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Biological Chemistry

Small Molecules Block Activity Of MicroRNA Transcription Factors

Drug Discovery: Computational method identifies compound that blocks microRNA that normally silences lethal gene in cancer cells

by Stu Borman
February 17, 2014 | A version of this story appeared in Volume 92, Issue 7

This illustration shows a technique that analyzes interactions between small molecules (shapes) and folded RNA sequences (black lines) to identify agents like a benzimidazole (bottom right) that blocks cancer-associated miRNA-96 (bottom left).
Credit: Adapted from Nat. Chem. Biol.
Technique analyzes interactions (top) between small molecules (shapes) and folded RNA sequences (black lines) to identify agents such as a benzimidazole (bottom right) that blocks cancer-associated miRNA-96 (bottom left).

Researchers have developed a computational method that identifies small molecules that block the function of microRNAs (miRNAs), which are important cellular targets for cancer and other diseases (Nat. Chem. Biol. 2014, DOI: 10.1038/nchembio.1452). One of the agents has a selective type of anticancer activity, suggesting that a drug based on it might have fewer side effects than conventional cancer chemotherapies.

miRNAs are three-dimensionally folded small RNAs that don’t code for proteins but instead regulate gene transcription. They are overexpressed in various diseases, such as cancer, and they modulate key steps in immune reactions.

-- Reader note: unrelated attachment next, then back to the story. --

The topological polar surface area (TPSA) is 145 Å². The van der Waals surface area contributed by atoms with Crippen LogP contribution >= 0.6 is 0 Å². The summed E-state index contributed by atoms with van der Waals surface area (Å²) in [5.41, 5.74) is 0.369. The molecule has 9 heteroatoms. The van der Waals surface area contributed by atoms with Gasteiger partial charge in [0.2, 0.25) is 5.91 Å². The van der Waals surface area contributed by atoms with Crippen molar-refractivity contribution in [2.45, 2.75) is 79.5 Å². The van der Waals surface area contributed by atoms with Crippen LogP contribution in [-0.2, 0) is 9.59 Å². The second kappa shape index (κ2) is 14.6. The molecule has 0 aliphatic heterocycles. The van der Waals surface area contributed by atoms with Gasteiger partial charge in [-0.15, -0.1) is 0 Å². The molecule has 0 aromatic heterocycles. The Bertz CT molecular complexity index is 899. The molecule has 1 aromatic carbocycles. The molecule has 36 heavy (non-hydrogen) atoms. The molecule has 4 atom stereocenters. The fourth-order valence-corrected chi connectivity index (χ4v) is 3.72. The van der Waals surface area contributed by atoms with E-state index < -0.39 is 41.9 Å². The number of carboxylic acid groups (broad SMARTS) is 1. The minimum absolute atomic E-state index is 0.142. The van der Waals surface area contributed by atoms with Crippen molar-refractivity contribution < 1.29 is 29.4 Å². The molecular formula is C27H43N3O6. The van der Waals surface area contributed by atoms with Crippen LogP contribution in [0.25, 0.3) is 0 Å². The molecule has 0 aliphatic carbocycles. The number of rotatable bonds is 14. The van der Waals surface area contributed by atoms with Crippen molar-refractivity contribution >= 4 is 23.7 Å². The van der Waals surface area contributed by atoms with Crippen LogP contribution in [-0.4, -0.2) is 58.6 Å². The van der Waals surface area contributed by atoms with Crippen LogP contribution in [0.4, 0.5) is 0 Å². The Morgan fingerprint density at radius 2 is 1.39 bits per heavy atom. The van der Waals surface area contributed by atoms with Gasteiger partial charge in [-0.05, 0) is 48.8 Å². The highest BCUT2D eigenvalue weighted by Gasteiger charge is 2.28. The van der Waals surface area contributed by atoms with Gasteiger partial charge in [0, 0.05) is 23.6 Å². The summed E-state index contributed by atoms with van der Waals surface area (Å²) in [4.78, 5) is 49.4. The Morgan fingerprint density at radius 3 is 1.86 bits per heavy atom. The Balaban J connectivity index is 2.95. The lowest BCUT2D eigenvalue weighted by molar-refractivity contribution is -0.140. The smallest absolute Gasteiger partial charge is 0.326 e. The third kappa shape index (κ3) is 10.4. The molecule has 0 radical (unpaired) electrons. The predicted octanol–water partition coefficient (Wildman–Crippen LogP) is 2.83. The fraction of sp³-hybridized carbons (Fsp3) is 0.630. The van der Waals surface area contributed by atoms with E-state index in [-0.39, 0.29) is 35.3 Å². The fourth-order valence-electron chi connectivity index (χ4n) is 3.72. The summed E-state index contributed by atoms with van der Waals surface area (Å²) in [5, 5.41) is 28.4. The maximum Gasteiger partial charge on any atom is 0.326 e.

Except for antibiotics that target RNA in bacterial ribosomes, few small molecules have been developed to modulate RNA function, and miRNAs in particular haven’t been viable drug targets before now. The ability of the new technique to identify small molecules that block miRNA activity could “offer a new set of drugs,” comments Nobel Prize-winning molecular biologist and biochemist Phillip A. Sharp of MIT.

Matthew D. Disney of Scripps Florida and coworkers developed the new approach and used it to identify about two dozen small molecules that interact with sites in miRNAs. Their best drug candidate, a benzimidazole, disables the function of miRNA-96, a cancer-associated miRNA.

Its activity is similar to that of previously developed miRNA-96-inhibiting antagomirs, which are oligo­nucleotides that block the activity of miRNAs by binding to them sequence specifically. But antagomirs don’t enter cells easily and tend to degrade quickly in the body, whereas small molecules such as benzimidazoles are cell permeable and tend to persist longer.

Also unlike antagomirs, the benzimidazole binds to a folded structural motif in a precursor of miRNA-96, not to its sequence per se. The small molecule blocks miRNA-96’s normal function—inhibition of the apo­ptosis-inducing protein FOXO1 in cancer cells. The benzimidazole thus causes cancer cells to die by apoptosis. Cells without FOXO1 protein are unaffected by the compound, suggesting that a drug similar to the benzimidazole might have minimal side effects.

To find the anti-miRNA small molecules, Disney and coworkers used a computational technique named Inforna to predict miRNA secondary structure from sequence and then used a database of small-molecule/RNA interactions to identify cell-permeable compounds that target such structures. The approach’s ability to identify small-molecule drug leads from miRNA sequence is “something many doubted could be done,” Disney says.

“This is a breakthrough in selectively targeting a central class of cellular regulators,” comments RNA-folding bioinformatician Alain Laederach of the University of North Carolina, Chapel Hill. “This type of chemistry opens a whole new world of potential therapeutic targets.”



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